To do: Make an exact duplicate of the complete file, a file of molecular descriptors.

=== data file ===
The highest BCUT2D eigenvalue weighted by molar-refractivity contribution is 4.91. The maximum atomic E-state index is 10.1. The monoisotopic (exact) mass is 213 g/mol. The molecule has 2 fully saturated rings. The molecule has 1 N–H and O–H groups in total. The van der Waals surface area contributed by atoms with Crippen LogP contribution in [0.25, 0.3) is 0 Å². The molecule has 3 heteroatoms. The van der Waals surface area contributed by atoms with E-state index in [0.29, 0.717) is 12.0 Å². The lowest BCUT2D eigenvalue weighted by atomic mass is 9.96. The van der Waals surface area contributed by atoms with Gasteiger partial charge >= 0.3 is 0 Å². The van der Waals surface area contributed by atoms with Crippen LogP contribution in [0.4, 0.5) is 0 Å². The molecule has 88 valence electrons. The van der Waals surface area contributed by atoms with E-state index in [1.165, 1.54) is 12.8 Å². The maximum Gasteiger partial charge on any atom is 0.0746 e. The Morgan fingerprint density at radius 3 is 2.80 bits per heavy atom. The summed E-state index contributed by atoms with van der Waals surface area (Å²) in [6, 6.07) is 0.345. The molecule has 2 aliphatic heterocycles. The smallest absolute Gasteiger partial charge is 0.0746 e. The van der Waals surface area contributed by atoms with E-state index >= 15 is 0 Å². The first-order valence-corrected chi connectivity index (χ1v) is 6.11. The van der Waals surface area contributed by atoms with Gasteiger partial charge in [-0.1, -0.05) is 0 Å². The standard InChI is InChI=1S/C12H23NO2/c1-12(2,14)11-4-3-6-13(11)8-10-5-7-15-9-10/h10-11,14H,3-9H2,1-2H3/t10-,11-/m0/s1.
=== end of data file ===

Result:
The highest BCUT2D eigenvalue weighted by molar-refractivity contribution is 4.91. The maximum atomic E-state index is 10.1. The monoisotopic (exact) mass is 213 g/mol. The molecule has 2 fully saturated rings. The molecule has 1 N–H and O–H groups in total. The van der Waals surface area contributed by atoms with Crippen LogP contribution in [0.25, 0.3) is 0 Å². The molecule has 3 heteroatoms. The van der Waals surface area contributed by atoms with E-state index in [0.29, 0.717) is 12.0 Å². The lowest BCUT2D eigenvalue weighted by atomic mass is 9.96. The van der Waals surface area contributed by atoms with Gasteiger partial charge >= 0.3 is 0 Å². The van der Waals surface area contributed by atoms with Crippen LogP contribution in [0.4, 0.5) is 0 Å². The molecule has 88 valence electrons. The van der Waals surface area contributed by atoms with E-state index in [1.165, 1.54) is 12.8 Å². The maximum Gasteiger partial charge on any atom is 0.0746 e. The Morgan fingerprint density at radius 3 is 2.80 bits per heavy atom. The summed E-state index contributed by atoms with van der Waals surface area (Å²) in [6, 6.07) is 0.345. The molecule has 2 aliphatic heterocycles. The smallest absolute Gasteiger partial charge is 0.0746 e. The van der Waals surface area contributed by atoms with E-state index >= 15 is 0 Å². The first-order valence-corrected chi connectivity index (χ1v) is 6.11. The van der Waals surface area contributed by atoms with Gasteiger partial charge in [-0.1, -0.05) is 0 Å². The standard InChI is InChI=1S/C12H23NO2/c1-12(2,14)11-4-3-6-13(11)8-10-5-7-15-9-10/h10-11,14H,3-9H2,1-2H3/t10-,11-/m0/s1.